To encourage use of alternatives of plastics, government think-tank NITI Aayog has suggested strengthening waste minimisation through extended producer responsibility, proper labelling and collection of compostable and biodegradable plastics.
In a report titled ‘Alternative Products and Technologies to Plastics and their Applications’, the Aayog also suggested providing for a relaxation period for adoption of biodegradable plastics.
The ban on certain single-use plastic items kicks in from Friday, with state governments initiating an enforcement drive to identify and close down units engaged in production, distribution, stocking and sale of such items. Single-Use Plastics (SUP), often referred to as disposable plastics, are commonly used for plastic packaging and include items intended to be used only once before being thrown away or recycled.
Noting that plastic is the classic example of a boon turning bane in the society, the report said, “Once proved to be a miracle, plastic has become a peril to nature in several terms that affect marine life to land resources.” “The most preferred option for the management of waste is waste minimisation…(there is need of) strengthening waste minimisation through extended producer responsibility,” it said.
Stressing on the need of proper labelling and collection of compostable and biodegradable plastics, the report also pitched for encouraging R&D and incentivising the manufacturing sector.
It pointed out that between 1950–2015, the cumulative production of polymers, synthetic fibre and additives was 8,300 million tonnes, of which 4,600 million tonnes (55 per cent) went straight to landfills or were discarded, 700 million tonnes (8 per cent) incinerated, and only 500 million tonnes (6 per cent) was recycled.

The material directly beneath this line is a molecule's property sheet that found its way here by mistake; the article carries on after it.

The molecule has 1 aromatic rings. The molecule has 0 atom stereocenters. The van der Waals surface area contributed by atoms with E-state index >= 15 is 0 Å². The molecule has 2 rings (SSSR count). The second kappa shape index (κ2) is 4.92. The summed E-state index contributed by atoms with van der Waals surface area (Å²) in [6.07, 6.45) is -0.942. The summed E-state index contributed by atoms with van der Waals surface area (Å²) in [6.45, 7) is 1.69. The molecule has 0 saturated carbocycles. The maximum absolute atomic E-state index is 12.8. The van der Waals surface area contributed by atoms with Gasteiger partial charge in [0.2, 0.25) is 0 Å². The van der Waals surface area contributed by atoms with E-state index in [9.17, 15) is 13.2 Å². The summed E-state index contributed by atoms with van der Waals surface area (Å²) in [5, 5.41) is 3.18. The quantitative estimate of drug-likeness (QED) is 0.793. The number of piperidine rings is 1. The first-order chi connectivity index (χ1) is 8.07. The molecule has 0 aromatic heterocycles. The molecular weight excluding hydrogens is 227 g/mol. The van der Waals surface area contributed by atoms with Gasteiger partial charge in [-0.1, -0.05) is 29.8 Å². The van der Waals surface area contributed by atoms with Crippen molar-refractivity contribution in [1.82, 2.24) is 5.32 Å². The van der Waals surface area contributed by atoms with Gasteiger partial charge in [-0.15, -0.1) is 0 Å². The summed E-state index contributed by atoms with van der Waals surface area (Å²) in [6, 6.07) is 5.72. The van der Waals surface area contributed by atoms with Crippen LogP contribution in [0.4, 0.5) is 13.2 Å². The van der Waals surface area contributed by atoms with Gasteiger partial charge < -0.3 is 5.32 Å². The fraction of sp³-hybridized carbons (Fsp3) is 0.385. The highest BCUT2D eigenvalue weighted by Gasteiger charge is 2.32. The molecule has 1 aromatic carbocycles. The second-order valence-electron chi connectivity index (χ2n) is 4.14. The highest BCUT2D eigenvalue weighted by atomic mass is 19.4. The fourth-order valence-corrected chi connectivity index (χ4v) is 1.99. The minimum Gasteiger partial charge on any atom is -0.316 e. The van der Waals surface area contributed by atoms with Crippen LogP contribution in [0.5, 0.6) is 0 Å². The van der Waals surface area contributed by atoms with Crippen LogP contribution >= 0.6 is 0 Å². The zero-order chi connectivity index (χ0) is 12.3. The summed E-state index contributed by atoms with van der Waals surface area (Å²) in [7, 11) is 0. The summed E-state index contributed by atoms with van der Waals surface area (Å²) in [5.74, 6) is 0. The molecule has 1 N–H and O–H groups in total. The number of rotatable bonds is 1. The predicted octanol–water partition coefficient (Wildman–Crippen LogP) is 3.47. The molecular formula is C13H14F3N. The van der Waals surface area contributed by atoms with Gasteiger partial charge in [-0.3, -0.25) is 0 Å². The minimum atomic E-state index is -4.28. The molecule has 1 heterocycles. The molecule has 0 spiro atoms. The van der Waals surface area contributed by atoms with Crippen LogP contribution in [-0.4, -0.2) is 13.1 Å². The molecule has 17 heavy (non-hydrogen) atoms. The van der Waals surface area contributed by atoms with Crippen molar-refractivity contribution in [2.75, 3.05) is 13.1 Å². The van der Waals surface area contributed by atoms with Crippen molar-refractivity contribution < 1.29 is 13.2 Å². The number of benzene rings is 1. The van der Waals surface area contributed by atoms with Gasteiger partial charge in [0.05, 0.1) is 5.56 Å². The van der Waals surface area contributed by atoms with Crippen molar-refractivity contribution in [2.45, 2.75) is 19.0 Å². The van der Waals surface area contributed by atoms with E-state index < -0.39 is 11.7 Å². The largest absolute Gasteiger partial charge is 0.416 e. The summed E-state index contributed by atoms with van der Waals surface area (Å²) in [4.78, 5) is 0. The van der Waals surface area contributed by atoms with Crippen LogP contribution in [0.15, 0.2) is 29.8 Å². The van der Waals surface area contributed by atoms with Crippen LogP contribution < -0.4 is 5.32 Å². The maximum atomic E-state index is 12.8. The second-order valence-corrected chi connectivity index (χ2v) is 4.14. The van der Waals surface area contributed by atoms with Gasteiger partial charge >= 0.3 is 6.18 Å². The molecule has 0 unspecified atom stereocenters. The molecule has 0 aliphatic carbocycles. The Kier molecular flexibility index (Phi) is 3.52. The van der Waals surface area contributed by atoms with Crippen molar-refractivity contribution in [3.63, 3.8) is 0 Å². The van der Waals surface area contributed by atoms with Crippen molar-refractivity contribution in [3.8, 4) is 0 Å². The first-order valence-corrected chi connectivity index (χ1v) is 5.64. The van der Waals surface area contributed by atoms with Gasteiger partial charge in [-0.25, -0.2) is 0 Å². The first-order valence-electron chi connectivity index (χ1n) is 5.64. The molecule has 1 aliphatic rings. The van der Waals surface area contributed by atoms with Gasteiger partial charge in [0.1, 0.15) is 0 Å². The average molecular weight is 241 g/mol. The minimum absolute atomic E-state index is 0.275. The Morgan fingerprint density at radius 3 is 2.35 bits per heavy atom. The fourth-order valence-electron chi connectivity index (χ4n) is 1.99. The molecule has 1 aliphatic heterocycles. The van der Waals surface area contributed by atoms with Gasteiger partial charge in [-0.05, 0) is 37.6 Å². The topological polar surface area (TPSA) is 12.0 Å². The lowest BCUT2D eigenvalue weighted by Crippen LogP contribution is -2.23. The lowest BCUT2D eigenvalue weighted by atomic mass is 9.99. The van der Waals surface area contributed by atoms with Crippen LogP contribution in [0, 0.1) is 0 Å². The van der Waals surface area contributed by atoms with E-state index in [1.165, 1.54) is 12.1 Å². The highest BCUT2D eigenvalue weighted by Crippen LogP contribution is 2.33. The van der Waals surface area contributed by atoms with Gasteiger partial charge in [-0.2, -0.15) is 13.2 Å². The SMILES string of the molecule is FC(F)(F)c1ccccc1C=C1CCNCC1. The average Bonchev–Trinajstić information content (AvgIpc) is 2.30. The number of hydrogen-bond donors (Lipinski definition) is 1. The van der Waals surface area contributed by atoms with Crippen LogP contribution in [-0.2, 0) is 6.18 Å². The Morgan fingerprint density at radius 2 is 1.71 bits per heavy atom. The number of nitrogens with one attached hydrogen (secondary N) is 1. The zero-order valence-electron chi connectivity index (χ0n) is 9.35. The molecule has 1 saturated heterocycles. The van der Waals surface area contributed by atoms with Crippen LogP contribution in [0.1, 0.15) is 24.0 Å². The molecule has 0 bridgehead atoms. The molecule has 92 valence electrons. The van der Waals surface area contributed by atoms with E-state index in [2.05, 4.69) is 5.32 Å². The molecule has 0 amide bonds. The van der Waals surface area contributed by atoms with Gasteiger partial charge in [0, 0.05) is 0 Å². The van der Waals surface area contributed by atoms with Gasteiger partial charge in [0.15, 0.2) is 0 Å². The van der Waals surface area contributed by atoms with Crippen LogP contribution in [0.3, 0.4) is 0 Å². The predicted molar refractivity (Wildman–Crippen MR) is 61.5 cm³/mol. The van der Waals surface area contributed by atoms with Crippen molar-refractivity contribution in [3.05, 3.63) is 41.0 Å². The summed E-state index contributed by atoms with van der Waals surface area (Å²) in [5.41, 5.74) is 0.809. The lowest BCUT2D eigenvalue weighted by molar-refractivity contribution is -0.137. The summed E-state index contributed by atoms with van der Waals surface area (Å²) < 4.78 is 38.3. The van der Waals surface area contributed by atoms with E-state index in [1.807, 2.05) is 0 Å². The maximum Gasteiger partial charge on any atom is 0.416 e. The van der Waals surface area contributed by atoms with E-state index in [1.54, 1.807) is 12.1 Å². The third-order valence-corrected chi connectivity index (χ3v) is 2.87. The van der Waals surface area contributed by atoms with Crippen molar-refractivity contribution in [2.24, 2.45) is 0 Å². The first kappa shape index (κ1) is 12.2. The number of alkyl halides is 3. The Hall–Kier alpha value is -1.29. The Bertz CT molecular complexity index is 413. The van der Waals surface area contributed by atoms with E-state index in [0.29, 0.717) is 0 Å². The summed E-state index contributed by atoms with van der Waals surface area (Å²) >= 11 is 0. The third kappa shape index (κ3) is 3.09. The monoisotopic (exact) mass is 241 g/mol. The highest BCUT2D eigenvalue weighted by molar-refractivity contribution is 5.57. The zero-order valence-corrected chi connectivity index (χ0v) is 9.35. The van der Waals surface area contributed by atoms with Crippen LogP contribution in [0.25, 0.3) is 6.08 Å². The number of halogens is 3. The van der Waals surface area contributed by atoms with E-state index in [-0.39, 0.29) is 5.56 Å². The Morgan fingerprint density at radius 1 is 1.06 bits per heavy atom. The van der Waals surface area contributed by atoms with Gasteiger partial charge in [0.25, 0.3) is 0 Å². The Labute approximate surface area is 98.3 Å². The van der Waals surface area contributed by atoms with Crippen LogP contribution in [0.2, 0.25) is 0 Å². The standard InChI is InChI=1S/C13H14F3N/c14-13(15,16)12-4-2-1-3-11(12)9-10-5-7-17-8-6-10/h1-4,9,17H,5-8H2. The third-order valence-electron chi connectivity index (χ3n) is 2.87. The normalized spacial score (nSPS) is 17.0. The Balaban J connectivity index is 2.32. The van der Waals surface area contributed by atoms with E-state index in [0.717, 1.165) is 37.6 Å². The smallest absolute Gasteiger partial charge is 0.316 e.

“By 2050, as per current production and waste management trends, had it continued at the same rate, it would have generated 12,000 MT,” the report noted.
India produced 3.47 million tonnes of plastics waste per annum, as per the Central Pollution Control Board (CPCB) report, with the per capita waste growing from 700 grams to 2,500 grams over the last five years.
Unfortunately, only a small amount of this plastic waste gets recycled, the report said, adding that a majority of this waste leaks into the environment through various polluting pathways.
As per the report, India collects only 60 per cent of its plastic waste with the rest 40 per cent remaining uncollected and enters the environment directly as waste.